Looking Back on PSB Co-Founder, Harry Williams:
What were some of the fastest airplanes in the world and a lot of aviation history are housed in a little museum in St. Mary Parish near Patterson. The town was once home base for Jimmie Wedell and Harry Williams, who were among the biggest names in aviation in what is called the golden age of flight.
They were unlikely partners, but successful ones. Jimmie was blind in one eye, timid, barely educated, and from a poor family. Harry was the son of one of the richest men in Louisiana, educated, married to a movie actress, a politician who served as mayor of Patterson and president of the St. Mary police jury. He had the financing, contacts, and know how and Jimmie was a natural born engineer who loved to fly as fast as he could.
Jimmie was born in Texas City, Texas, in 1900. His mother died when he was an infant and he was reared by a bartender father who barely kept ends met. He quit school early, because he was busy putting together his first airplane from the scraps of two others that had crashed. It didn’t matter that he’d never flown and didn’t know how to fly. When the plane was finished, he took an hour long course from a pilot who happened to be in town, took off in his own plane, and never looked back. Before long Jimmie was making a living barnstorming around Texas and Louisiana.
He wanted to fly for the Army in World War I, but the Army wanted pilots with two good eyes. So he found another way to use his talents, carrying guns and rum runners across the U.S. Mexican border.
When the war ended, government planes began to patrol the border, and they were much faster than Jimmie’s home built jobs. He figured he’d better get out of the gun running business, or get a faster plane. In the end, he did both.
Jimmie and Harry met and formed Wedell Williams Aviation in 1929, clearing a landing strip at the Williams family’s Calumet Plantation near Patterson. By the middle 1930s, their planes flew weekly from New Orleans to St. Louis via Jackson, Miss., and Memphis, and made a daily run from Baton Rouge to Alexandria, Shreveport, and, later, Dallas Fort Worth. In 1934, the company got a lucrative contract to carry the mail between New Orleans and Houston.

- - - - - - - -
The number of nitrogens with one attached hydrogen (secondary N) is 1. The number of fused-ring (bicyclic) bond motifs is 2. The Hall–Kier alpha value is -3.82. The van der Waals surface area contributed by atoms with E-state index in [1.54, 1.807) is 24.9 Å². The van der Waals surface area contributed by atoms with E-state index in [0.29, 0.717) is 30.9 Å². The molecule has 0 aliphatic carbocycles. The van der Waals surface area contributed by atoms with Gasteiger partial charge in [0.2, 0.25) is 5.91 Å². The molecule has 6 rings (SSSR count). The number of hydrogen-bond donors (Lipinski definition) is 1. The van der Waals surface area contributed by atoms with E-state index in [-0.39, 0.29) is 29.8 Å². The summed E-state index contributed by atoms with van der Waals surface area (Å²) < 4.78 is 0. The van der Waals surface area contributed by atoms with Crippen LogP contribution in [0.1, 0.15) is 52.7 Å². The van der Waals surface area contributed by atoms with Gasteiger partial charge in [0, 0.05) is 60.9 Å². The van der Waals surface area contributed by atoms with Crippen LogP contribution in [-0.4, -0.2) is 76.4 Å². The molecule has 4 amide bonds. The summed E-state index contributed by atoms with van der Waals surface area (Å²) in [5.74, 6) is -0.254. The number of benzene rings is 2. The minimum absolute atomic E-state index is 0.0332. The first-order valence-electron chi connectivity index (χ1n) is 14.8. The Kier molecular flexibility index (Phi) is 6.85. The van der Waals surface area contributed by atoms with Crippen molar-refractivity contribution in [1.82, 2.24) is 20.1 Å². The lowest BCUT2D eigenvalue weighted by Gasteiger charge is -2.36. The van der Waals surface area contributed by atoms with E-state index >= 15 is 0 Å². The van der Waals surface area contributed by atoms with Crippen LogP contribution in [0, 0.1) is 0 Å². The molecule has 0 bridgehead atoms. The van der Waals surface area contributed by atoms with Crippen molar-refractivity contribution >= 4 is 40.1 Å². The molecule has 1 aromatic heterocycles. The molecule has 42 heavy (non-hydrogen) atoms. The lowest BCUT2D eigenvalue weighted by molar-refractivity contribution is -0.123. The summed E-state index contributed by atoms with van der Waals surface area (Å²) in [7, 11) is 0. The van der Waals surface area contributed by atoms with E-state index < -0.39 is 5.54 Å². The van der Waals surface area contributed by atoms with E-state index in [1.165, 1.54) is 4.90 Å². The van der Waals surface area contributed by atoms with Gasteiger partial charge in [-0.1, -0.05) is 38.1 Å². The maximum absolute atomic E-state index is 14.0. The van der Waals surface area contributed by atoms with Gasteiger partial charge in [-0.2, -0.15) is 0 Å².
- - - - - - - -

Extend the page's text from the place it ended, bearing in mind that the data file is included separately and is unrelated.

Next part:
Meanwhile, their mechanics at the Patterson airstrip worked to build faster planes—officially to help land bigger mail contracts, but mainly because the aviators just liked to fly fast.
Jimmie and Harry began racing regularly in 1930, with mixed results. But they kept tinkering, and it paid off. By 1932, Wedell Williams planes dominated racing. In 1933, Wedell Williams planes finished first and second in the New York to Los Angeles National Air Race, and they finished one two three in the prestigious Thompson Trophy Race that lured all of the fastest planes in the world. That same year, Jimmie became the first pilot ever to officially fly at more than 300 miles per hour
Jimmie Wedell was on top of the world on June 24, 1934. He was aviation’s most successful designer of racing places, and the holder of more records than any other flier. But that day, something went wrong with his airplane as he flew near Patterson. He died in the crash. His death was national news and his obituaries included a column by Will Rogers and an article in Time magazine.
Harry Williams, died two years later, on May 19, 1936, when his plane crashed while taking off from the Baton Rouge flying field. About a year later, Marguerite Clark Williams, Harry’s widow, sold the company to another nationally known pilot, Eddie Rickenbacker. The Wedell Williams fleet and its transport contracts helped him put together the company that became Eastern Air Lines.
You can contact Jim Bradshaw at [email protected] or P.O. Box 1121, Washington LA 70589.